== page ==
There’s never a shortage of marketing news. But sifting through it all and separating the actionable and meaningful from the hype and headline-grabbing is always a tedious job. And yet, that’s exactly what we’ve attempted to do here. What follows are the key stories from last month that top marketers should pay attention to.
In general, September news revealed good insights about US consumer behavior around mass media while featuring big stories about two of today’s largest social networks.
All told, there were seven news items that turned our heads.
Really? Three years ago it was just 41%. It’s true. eMarketer has done a nice job tracking this and it makes sense, doesn’t it? Consider Facebook and Gmail alone—how much time do you spend in those apps? This doesn’t mean we need to go out and build an app for every brand. But it does stress the importance of working directly with publishers on innovative in-app marketing opportunities.
Here’s what happened: As the company was providing their ‘average duration of video viewed’ metric they were eliminating users who didn’t make it to three seconds of viewing a video but still counted their view time. This means they were overstating that metric by about 80%. Not good. So if you made significant decisions for your brand based on ‘average duration of video viewed,’ best to relook at that.
Another thought: Currently, the Media Rating Council doesn’t vet Facebook like they do other media. Call us crazy, but when a company pulls in $5.2 billion in just one quarter from advertising, their reporting should probably be looked at by the MRC.
An organization called Addict Aide created a fictional character, Louise Delange. To grow her audience, a bot was programed to follow specifically-chosen types of people. Thinking of a bot as a helpful thing is counter-intuitive, isn’t it? But reverse thinking can sometimes lead to the most creative opportunities.
Some news outlets were reporting that it could be the size of the Super Bowl (100 million). But we don’t think they ever asked an agency because we wouldn’t have gone that high (football vs. politics? C’mon). Regardless, it’s another example that live TV events still pull huge audiences. However, pre-promotion is key. And our candidates have certainly done a notable job at grabbing share-of-voice this year.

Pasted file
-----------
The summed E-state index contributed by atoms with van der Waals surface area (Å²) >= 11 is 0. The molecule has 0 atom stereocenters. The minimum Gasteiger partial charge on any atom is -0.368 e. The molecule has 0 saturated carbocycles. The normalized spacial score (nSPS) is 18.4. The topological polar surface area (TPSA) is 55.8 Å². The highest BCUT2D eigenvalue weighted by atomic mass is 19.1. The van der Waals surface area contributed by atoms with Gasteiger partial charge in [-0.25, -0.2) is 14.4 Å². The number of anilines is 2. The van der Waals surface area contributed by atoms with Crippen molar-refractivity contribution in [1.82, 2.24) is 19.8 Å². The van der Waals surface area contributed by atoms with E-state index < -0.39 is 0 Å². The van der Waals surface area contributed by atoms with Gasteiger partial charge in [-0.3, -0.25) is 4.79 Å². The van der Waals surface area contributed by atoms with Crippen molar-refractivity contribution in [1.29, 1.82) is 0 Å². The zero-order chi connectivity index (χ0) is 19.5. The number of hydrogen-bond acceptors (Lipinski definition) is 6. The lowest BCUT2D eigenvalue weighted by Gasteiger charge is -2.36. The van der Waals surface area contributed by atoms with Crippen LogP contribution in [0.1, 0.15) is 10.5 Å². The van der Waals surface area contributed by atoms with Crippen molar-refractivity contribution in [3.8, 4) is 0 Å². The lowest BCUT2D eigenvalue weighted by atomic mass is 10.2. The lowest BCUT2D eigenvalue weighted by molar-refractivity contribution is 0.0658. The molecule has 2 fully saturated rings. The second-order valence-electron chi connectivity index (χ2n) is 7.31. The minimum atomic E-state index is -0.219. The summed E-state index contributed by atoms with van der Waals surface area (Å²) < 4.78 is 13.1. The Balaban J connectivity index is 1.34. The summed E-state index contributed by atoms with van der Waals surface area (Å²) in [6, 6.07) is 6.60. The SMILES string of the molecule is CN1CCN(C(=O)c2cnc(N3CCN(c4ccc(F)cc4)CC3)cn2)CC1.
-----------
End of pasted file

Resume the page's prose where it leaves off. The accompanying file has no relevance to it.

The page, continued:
Well, darn it. Holiday shopping is a notable economic time. While there are several encouraging signs pointing to a positive winter retail season, overall retail sales in November and December are forecast to grow by just 1.3% year-on-year, according to a new report by Mintel. The company said it expects US winter retail sales to reach $692 billion, but that equates to the slowest rate of growth the retail industry has seen in ten years. Organizations are best to set and align their objectives and strategies accordingly.
Consider this, on any given day, Snapchat reaches 41 percent of all 18-to-34-year-olds in the United States, while an average TV network in the top-15 for the same demographic reaches six percent. It’s stats like this that explain why the company is forecast to reach $1 billion in ad revenue next year.
And then the additional news at the end of September was their new $130 video-sharing sunglasses. When you slip “Spectacles” on and tap a button near the hinge, it records up to 10 seconds of video from the first-person vantage. Implication: Snapchat is making in-roads to control the camera and not just be at the whim of the built-in phone lens.
We don’t realize it in the US, but a significant number of companies and organizations have not developed digital-only customer journeys. Our country is still very dependent on store locations to cross-sell. Furthermore, many US companies still generate significant revenue from traditional channels beyond in-store, such as call centers. This isn’t the case in the UK. Which is probably partly why they were able to put the whole government on one website. Companies who can successfully map out a leading digital-only customer journey in the US will put themselves at a great advantage to steal share.
Cheers to a creative and thought-filled October.
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